- Johnson controversially shut down parliament for five weeks in the run-up to Brexit, meaning MPs were unable to debate or take action on Brexit until shortly before the exit deadline on October 31.
- Downing Street insisted the move was routine and unrelated to Brexit, but opponents launched appeals in English and Scottish courts.
- Scotland's highest court found Johnson's action to be 'unlawful,' while an English court threw out the case.
- Campaigner Gina Miller, who brought the case in England, said: "The precedent Mr Johnson will set - if this is allowed to stand - is terrifying: any prime minister trying to push through a policy that is unpopular in the House and in the country at large would from now on simply be able to resort to prorogation."
LONDON The legal battle over whether Boris Johnson broke the law by suspending parliament, will head to Britain's highest court today.
The three-day decision concerns the prime minister's decision to ask the Queen to shut down, or prorogue, parliament from September 9 to October 14, which she approved in August.
Downing Street insisted it was a routine decision designed to give Johnson the chance to introduce a new domestic agenda.
But infuriated MPs and campaigners said the prime minister was trying to stifle debate and action on Brexit in the run-up to October 31, when the UK is scheduled to leave the EU.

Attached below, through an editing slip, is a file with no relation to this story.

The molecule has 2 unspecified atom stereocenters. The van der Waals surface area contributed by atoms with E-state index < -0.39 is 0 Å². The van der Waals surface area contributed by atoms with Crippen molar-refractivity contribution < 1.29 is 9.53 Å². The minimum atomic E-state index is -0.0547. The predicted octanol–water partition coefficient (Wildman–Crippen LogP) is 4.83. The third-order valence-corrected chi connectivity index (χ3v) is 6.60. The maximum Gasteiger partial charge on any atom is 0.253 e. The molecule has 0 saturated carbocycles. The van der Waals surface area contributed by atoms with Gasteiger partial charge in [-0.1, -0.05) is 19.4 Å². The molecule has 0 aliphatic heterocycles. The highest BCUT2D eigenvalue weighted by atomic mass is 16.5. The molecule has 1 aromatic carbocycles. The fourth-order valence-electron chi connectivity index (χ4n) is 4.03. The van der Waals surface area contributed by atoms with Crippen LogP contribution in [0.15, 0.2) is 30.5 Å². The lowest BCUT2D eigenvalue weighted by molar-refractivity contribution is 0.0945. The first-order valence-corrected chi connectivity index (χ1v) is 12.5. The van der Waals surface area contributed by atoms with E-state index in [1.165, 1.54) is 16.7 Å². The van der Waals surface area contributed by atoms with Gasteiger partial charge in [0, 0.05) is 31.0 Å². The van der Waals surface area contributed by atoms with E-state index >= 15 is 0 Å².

Eleven judges at the Supreme Court will give a ruling on two separate cases brought in Scotland and England which reached different conclusions on the matter.
Judges in England's High Court dismissed the case, brought by the campaigner Gina Miller, saying that prorogation was a "purely political" matter and therefore not a matter for the judiciary.
But Scotland's Court of Session ruled that the prime minister did act unlawfully, because the "true reason" behind the move was to "stymie" parliament.
A cross-party group of 75 MPs and peers, led by SNP MP Joanna Cherry, brought the case in Scotland, while Gina Miller was supported by John Major, the former Conservative prime minister, and Labour's shadow attorney general Shami Chakrabarti.
Major is expected to give a verbal statement to the court on Thursday, introducing the extraordinary prospect of a former Conservative prime minister giving evidence to a court against a sitting one.
The Supreme Court will sit as a panel of 11 judges, rather than the usual nine, for only the second time in its 10-year history, reflecting the constitutional significance of the case.
'A classic power grab'
In a statement before the hearing, Gina Miller said: "As with my first case, my Supreme Court case is about pushing back against what is clearly a dramatic overreach of executive power.
"This is an issue that cuts across the political divides - and the arguments about the EU - and it has united Remainers and Leavers and people of all political complexions and none in opposition to it.
"The precedent Mr Johnson will set - if this is allowed to stand - is terrifying: any prime minister trying to push through a policy that is unpopular in the House and in the country at large would from now on simply be able to resort to prorogation.
"No one could ever have envisaged it being used in this way: this is a classic power grab."
The court will sit from 10.30 am until 1 pm, and then again from 2 pm until 4pm. It will hear evidence for three days before making a ruling.